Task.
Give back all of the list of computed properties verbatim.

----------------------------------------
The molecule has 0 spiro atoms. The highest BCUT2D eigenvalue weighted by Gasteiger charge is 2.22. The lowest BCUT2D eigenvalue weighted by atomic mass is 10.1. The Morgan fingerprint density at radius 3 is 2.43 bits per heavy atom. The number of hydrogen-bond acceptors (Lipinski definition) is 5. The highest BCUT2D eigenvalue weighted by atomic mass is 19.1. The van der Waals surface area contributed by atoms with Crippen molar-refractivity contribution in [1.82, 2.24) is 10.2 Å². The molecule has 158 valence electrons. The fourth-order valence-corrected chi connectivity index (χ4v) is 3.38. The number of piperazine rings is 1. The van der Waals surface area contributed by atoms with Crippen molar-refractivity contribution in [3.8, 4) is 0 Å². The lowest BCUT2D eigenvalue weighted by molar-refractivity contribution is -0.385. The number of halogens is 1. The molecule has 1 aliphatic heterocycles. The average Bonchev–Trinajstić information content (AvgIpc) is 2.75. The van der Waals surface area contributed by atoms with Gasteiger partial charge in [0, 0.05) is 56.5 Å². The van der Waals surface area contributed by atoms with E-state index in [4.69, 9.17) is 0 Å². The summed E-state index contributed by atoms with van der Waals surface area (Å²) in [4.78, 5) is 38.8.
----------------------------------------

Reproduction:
The molecule has 0 spiro atoms. The highest BCUT2D eigenvalue weighted by Gasteiger charge is 2.22. The lowest BCUT2D eigenvalue weighted by atomic mass is 10.1. The Morgan fingerprint density at radius 3 is 2.43 bits per heavy atom. The number of hydrogen-bond acceptors (Lipinski definition) is 5. The highest BCUT2D eigenvalue weighted by atomic mass is 19.1. The van der Waals surface area contributed by atoms with Crippen molar-refractivity contribution in [1.82, 2.24) is 10.2 Å². The molecule has 158 valence electrons. The fourth-order valence-corrected chi connectivity index (χ4v) is 3.38. The number of piperazine rings is 1. The van der Waals surface area contributed by atoms with Crippen molar-refractivity contribution in [3.8, 4) is 0 Å². The lowest BCUT2D eigenvalue weighted by molar-refractivity contribution is -0.385. The number of halogens is 1. The molecule has 1 aliphatic heterocycles. The average Bonchev–Trinajstić information content (AvgIpc) is 2.75. The van der Waals surface area contributed by atoms with Gasteiger partial charge in [0, 0.05) is 56.5 Å². The van der Waals surface area contributed by atoms with E-state index in [4.69, 9.17) is 0 Å². The summed E-state index contributed by atoms with van der Waals surface area (Å²) in [4.78, 5) is 38.8.